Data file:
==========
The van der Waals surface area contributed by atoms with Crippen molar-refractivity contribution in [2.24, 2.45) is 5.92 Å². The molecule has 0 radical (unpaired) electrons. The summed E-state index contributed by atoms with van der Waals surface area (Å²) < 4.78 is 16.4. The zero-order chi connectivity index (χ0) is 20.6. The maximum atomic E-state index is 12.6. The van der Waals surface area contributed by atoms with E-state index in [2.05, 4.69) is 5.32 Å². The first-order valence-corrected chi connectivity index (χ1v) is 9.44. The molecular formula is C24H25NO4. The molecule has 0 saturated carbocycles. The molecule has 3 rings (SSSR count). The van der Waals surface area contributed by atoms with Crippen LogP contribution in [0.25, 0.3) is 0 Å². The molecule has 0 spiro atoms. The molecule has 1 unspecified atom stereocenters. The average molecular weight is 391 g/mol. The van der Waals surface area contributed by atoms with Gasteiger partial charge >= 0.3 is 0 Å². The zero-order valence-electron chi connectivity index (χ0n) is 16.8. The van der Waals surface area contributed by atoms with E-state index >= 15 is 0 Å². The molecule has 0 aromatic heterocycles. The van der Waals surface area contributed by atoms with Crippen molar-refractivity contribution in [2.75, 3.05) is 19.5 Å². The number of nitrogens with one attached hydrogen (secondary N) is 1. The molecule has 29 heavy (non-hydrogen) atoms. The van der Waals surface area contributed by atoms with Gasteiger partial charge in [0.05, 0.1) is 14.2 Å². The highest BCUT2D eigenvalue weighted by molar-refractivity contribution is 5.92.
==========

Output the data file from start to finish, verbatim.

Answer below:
The van der Waals surface area contributed by atoms with Crippen molar-refractivity contribution in [2.24, 2.45) is 5.92 Å². The molecule has 0 radical (unpaired) electrons. The summed E-state index contributed by atoms with van der Waals surface area (Å²) < 4.78 is 16.4. The zero-order chi connectivity index (χ0) is 20.6. The maximum atomic E-state index is 12.6. The van der Waals surface area contributed by atoms with E-state index in [2.05, 4.69) is 5.32 Å². The first-order valence-corrected chi connectivity index (χ1v) is 9.44. The molecular formula is C24H25NO4. The molecule has 0 saturated carbocycles. The molecule has 3 rings (SSSR count). The van der Waals surface area contributed by atoms with Crippen LogP contribution in [0.25, 0.3) is 0 Å². The molecule has 0 spiro atoms. The molecule has 1 unspecified atom stereocenters. The average molecular weight is 391 g/mol. The van der Waals surface area contributed by atoms with Gasteiger partial charge >= 0.3 is 0 Å². The zero-order valence-electron chi connectivity index (χ0n) is 16.8. The van der Waals surface area contributed by atoms with E-state index >= 15 is 0 Å². The molecule has 0 aromatic heterocycles. The van der Waals surface area contributed by atoms with Crippen molar-refractivity contribution in [2.75, 3.05) is 19.5 Å². The number of nitrogens with one attached hydrogen (secondary N) is 1. The molecule has 29 heavy (non-hydrogen) atoms. The van der Waals surface area contributed by atoms with Gasteiger partial charge in [0.05, 0.1) is 14.2 Å². The highest BCUT2D eigenvalue weighted by molar-refractivity contribution is 5.92.